They are also encouraged to take up leadership positions at the school, such as becoming a prefect or supporting younger pupils in the school.

Governors provide effective challenge to senior leaders and hold them to account for improving the school. Where there needs to be a keen focus of development, the school has provided appropriate leadership to bring about improvement.

The trust has taken over many financial and site management responsibilities, ensuring that governors and senior leaders are free to concentrate on school improvement. The school now needs to ensure that there is rigorous quality assurance of school improvement initiatives that have been recently introduced.

Staff talk of a sense of 'family' and have loyalty towards the school.

Staff feel that although workload can be challenging at times, they are generally well supported by leaders.


The arrangements for safeguarding are effective.

What does the school need to do to improve?

(Information for the school and appropriate authority)

• In optional subjects, pupils may choose to discontinue their study at the end of Year 8.

In some cases, this results in pupils studying curriculum subjects in less depth during key stage 3. The school should ensure that the curriculum provides consistent depth of coverage across different subjects throughout key stage 3. ? New pedagogical methods that help pupils to know and remember more are not yet fully refined or embedded across the curriculum.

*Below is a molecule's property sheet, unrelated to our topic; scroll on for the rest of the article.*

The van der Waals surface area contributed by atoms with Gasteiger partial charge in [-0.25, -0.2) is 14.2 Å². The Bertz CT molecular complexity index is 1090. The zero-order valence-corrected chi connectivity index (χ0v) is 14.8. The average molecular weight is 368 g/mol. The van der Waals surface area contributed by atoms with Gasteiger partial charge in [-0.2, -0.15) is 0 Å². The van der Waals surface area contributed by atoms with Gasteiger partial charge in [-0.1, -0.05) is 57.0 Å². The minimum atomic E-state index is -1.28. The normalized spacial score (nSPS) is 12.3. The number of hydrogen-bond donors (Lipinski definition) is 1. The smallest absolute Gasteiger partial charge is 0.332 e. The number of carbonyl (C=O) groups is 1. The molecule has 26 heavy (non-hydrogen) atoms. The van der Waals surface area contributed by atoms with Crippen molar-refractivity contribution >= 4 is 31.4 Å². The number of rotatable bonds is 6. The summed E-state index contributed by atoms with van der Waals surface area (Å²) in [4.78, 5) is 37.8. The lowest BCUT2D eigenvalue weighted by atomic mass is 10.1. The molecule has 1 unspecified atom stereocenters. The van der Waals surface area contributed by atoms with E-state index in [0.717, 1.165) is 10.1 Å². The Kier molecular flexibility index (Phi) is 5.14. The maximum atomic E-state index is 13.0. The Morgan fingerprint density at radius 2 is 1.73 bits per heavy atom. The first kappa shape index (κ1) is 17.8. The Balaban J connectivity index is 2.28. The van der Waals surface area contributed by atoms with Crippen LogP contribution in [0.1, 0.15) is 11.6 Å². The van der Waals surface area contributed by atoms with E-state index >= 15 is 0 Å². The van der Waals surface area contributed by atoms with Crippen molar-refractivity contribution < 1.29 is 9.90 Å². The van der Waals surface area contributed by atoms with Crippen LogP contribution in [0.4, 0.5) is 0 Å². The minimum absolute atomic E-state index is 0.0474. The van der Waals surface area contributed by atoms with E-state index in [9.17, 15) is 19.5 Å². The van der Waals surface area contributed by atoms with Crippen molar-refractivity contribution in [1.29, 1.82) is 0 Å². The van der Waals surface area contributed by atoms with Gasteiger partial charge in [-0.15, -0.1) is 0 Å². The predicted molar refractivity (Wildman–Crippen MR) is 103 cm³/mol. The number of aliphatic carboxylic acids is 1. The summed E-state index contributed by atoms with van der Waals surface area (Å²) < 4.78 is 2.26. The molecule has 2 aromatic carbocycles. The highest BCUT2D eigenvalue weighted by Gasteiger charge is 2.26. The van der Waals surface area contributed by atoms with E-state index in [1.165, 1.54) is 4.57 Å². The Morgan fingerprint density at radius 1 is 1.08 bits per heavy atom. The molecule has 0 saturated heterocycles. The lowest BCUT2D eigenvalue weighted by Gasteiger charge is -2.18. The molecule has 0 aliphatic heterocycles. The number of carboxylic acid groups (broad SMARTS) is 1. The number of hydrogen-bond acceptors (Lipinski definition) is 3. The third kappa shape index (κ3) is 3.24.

This means that some pupils do not consistently retain the knowledge needed to make good progress. The school should further develop and embed pedagogical methods that help pupils retain information and form links between different topics. ? The school has introduced several new systems, processes and initiatives to improve the quality of education and wider aspects of the curriculum.

Methods of assuring leaders of impact are not yet fully developed. The school should ensure that rigorous quality assurance procedures are embedded to support leaders to monitor the impact of these changes.


When we have judged a school to be good, we will then normally go into the school about once every four years to confirm that the school remains good.

This is called an ungraded inspection, and it is carried out under section 8 of the Education Act 2005. We do not give graded judgements on an ungraded inspection. However, if we find evidence that a school would now receive a higher or lower grade, then the next inspection will be a graded inspection, which is carried out under section 5 of the Act.

Usually this is within one to two years of the date of the ungraded inspection. If we have serious concerns about safeguarding, behaviour or the quality of education, we will deem the ungraded inspection a graded inspection immediately.This is the second ungraded inspection since we judged the school to be good in March 2014.